Individuals with level 3 care needs, participants with hypertension or stroke and residents who used canes were at a higher risk of developing norovirus-related diarrhea.
A new analysis suggests the incidence of diarrhea caused by the norovirus, as well as the incidence of clostridiodes difficile infections (CDI) is low in long-term care facilities in Japan.
A team, led by Asae Suita, Department of Public Health, Osaka City University Graduate School of Medicine, identified the incidence rate and risk factors of norovirus-related diarrhea at geriatric intermediate care facilities.
Currently, norovirus is the leading cause of acute viral gastroenteritis outbreaks. In addition, norovirus outbreaks occur at 3-45% of long-term care facilities.
Due the nature of residents at care facilities, patients infected by the norovirus have an increased risk of developing serious conditions, including dehydration, pulmonary aspiration of vomitus, and mortality.
There is not much data on the risk of infectious diarrhea in a population of elderly residents at Japanese geriatric intermediate care facilities. M but a previous study found a case fatality rate of the institutionalized elderly to be 0.3-1.6%.
In the prospective cohort study, the investigators followed 1727 residents between November 2018 and April 2020 at 10 geriatric intermediate care facilities in Osaka. Each patient was evaluated for the occurrence of diarrhea.
The investigators collected data using medical records from structured forms at 2-3 time points, including at recruitment, if they developed diarrhea, and when they left the facilities. They also tested patients who developed diarrhea for Clostridioides difficile, which is also a potential pathogen in care facilities.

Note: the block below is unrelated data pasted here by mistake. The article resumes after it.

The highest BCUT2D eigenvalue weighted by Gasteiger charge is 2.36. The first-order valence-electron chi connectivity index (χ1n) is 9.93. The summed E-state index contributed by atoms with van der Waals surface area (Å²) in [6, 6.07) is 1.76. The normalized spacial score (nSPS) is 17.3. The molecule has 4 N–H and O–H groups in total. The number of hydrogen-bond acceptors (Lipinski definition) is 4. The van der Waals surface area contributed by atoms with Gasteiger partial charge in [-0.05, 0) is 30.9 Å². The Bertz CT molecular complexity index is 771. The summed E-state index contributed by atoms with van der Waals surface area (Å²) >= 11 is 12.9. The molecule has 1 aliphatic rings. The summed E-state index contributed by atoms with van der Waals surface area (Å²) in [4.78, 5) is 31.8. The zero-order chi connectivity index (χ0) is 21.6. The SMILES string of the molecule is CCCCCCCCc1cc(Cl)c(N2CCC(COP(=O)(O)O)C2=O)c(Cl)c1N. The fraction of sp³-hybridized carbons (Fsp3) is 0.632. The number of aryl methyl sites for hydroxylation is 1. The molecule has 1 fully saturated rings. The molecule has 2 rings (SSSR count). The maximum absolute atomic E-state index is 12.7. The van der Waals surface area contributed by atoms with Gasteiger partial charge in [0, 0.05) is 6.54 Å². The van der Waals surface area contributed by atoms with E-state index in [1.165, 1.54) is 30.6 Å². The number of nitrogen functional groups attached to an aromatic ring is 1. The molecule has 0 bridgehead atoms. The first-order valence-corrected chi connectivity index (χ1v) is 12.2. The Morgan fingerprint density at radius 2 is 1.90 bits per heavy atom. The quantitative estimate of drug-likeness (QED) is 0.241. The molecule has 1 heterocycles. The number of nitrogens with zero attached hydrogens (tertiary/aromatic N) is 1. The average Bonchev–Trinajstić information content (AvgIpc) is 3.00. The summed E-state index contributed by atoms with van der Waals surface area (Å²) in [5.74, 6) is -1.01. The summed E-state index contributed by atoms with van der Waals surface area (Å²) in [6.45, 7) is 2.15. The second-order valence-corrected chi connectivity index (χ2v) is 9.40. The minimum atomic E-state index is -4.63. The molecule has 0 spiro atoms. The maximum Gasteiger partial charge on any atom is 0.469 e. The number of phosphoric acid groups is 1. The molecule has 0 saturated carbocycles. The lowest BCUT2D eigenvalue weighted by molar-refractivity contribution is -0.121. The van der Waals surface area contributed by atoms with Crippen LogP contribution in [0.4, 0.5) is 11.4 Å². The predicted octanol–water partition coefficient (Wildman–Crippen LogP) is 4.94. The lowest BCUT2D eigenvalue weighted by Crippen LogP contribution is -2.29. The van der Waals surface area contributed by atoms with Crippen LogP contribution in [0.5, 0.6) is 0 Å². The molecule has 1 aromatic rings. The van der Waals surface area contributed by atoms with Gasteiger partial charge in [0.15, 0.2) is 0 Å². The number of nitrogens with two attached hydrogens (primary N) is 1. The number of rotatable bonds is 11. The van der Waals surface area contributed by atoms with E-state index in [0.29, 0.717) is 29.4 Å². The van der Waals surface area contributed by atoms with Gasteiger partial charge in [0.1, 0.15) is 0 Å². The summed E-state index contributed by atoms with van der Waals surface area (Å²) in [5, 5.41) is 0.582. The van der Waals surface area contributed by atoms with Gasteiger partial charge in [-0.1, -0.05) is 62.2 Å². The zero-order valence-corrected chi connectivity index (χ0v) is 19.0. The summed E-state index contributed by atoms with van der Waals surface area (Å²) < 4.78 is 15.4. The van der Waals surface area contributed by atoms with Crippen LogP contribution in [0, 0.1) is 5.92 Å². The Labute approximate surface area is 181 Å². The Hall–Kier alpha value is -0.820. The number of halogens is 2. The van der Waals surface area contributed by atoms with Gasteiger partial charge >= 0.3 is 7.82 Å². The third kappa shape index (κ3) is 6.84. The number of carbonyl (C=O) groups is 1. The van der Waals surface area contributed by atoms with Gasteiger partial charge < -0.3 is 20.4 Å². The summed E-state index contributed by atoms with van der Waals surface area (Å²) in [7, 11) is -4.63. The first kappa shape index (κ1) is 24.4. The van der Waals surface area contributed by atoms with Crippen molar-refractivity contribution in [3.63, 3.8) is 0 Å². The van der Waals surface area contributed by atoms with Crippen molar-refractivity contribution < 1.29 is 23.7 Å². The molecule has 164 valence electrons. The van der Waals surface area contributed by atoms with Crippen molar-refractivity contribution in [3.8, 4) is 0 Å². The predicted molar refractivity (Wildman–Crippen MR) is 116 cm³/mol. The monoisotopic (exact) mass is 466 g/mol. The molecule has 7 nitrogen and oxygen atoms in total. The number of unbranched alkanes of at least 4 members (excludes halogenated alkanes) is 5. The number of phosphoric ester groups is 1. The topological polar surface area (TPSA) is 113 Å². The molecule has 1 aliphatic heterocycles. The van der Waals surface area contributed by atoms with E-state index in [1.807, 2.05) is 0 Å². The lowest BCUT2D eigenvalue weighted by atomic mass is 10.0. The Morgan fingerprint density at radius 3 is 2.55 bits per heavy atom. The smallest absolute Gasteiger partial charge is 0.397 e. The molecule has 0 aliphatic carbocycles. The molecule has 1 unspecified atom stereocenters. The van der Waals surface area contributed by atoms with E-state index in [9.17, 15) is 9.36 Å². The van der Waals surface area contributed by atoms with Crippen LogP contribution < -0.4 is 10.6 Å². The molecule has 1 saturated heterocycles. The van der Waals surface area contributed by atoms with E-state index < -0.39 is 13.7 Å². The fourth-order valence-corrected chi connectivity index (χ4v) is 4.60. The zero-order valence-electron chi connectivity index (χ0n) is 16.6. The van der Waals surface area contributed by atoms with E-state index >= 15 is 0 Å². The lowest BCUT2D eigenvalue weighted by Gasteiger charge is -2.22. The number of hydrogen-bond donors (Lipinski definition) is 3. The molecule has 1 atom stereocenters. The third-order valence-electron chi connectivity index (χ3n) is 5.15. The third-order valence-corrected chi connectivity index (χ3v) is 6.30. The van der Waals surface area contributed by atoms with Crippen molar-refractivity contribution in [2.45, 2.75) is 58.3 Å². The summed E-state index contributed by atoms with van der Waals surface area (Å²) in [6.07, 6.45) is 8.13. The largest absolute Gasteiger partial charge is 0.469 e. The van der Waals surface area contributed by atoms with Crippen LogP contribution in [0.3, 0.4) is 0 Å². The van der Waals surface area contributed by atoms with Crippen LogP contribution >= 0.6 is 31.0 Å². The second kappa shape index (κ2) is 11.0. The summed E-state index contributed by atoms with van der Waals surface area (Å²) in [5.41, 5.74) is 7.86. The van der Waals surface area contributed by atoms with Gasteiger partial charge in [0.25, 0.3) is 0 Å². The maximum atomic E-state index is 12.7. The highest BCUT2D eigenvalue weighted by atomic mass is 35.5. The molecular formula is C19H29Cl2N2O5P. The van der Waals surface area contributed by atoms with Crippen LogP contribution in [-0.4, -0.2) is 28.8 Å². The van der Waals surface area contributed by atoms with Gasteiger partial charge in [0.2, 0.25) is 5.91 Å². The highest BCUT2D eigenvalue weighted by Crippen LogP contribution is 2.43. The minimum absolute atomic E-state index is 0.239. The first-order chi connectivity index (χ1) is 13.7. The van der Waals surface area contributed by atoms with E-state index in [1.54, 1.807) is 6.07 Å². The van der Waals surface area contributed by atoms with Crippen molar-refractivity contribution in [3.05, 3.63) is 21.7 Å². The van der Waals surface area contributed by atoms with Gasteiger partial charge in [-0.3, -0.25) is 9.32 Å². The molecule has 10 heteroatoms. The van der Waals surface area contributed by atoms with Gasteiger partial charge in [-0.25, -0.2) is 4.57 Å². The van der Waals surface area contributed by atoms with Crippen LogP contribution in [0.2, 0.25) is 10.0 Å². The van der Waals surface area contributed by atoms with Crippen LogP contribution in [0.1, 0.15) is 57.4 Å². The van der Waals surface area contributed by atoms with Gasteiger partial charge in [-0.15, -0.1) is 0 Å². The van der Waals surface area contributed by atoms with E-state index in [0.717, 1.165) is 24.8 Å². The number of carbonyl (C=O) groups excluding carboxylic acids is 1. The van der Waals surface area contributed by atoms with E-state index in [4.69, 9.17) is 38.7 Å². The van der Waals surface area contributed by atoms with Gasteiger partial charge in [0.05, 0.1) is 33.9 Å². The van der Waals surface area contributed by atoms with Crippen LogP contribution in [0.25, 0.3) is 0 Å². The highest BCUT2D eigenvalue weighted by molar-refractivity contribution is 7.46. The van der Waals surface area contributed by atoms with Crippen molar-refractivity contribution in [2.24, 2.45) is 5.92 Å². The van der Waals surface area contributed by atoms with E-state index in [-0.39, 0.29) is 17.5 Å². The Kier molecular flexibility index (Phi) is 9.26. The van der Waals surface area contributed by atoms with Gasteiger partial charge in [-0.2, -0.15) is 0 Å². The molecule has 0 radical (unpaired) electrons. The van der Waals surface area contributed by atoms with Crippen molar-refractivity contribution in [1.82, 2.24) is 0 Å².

Each staff member completed a structured form for residents including sex, age, underlying diseases, care-needs level, activities of daily living grade, level of cognitive dysfunction, number of roommates, history of hospitalization in the previous year, tube feeding, pad usage, independence in walking, and prescription drug use.
The participants who developed diarrhea were then tested for norovirus using a rapid diagnostic test. The team also used Cox proportional hazard model to estimate the risk factors for norovirus-related diarrhea.
Over the course of the study, 74 residents developed diarrhea. Of this group, 13 tested positive for the norovirus.
The incidence rate of norovirus-related diarrhea was 10.11 per 1000 person-years (95% CI, 4.61-15.61).
The investigators also found individuals with level 3 care needs were at a higher risk of developing norovirus-related diarrhea (aHR, 7.35; 95% CI, 1.45-37.30), as were participants with hypertension (aHR, 3.41; 95% CI, 1.05-11.04) or stroke (aHR, 8.84; 95% CI 2.46-31.83) and residents who used canes (aHR, 16.68; 95% CI, 1.35-206.52).
“Throughout the study period, the incidence of development of diarrhea was low,” the authors wrote. “Care-needs level 3, stroke, hypertension and use of a cane were identified as risk factors for norovirus-related diarrhea in Japanese geriatric intermediate care facilities.”
The study, “Incidence and risk factors for norovirus-related diarrhea in Japanese geriatric intermediate care facilities: A prospective cohort study,” was published online in Geriatrics & Gerontology International.